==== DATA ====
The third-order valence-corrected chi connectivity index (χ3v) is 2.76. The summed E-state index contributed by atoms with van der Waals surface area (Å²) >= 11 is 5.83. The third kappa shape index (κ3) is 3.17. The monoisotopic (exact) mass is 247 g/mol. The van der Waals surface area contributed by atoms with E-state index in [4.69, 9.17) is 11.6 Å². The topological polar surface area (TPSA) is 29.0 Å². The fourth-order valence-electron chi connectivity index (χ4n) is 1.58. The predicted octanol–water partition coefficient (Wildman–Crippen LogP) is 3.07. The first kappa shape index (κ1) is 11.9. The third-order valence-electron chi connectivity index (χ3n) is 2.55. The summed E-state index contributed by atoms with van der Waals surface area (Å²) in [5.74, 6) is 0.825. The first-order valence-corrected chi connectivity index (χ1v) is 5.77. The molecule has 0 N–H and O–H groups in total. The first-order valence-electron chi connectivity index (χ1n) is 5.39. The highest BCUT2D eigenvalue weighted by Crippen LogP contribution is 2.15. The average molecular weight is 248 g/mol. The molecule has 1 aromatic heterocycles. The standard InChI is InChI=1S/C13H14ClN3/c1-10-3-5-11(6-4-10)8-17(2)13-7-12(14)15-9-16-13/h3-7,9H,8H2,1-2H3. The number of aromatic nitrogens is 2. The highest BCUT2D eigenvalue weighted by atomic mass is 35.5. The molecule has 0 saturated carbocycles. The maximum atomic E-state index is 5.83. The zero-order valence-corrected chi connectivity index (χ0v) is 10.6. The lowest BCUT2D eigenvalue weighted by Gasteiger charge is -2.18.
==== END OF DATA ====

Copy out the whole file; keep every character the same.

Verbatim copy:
The third-order valence-corrected chi connectivity index (χ3v) is 2.76. The summed E-state index contributed by atoms with van der Waals surface area (Å²) >= 11 is 5.83. The third kappa shape index (κ3) is 3.17. The monoisotopic (exact) mass is 247 g/mol. The van der Waals surface area contributed by atoms with E-state index in [4.69, 9.17) is 11.6 Å². The topological polar surface area (TPSA) is 29.0 Å². The fourth-order valence-electron chi connectivity index (χ4n) is 1.58. The predicted octanol–water partition coefficient (Wildman–Crippen LogP) is 3.07. The first kappa shape index (κ1) is 11.9. The third-order valence-electron chi connectivity index (χ3n) is 2.55. The summed E-state index contributed by atoms with van der Waals surface area (Å²) in [5.74, 6) is 0.825. The first-order valence-corrected chi connectivity index (χ1v) is 5.77. The molecule has 0 N–H and O–H groups in total. The first-order valence-electron chi connectivity index (χ1n) is 5.39. The highest BCUT2D eigenvalue weighted by Crippen LogP contribution is 2.15. The average molecular weight is 248 g/mol. The molecule has 1 aromatic heterocycles. The standard InChI is InChI=1S/C13H14ClN3/c1-10-3-5-11(6-4-10)8-17(2)13-7-12(14)15-9-16-13/h3-7,9H,8H2,1-2H3. The number of aromatic nitrogens is 2. The highest BCUT2D eigenvalue weighted by atomic mass is 35.5. The molecule has 0 saturated carbocycles. The maximum atomic E-state index is 5.83. The zero-order valence-corrected chi connectivity index (χ0v) is 10.6. The lowest BCUT2D eigenvalue weighted by Gasteiger charge is -2.18.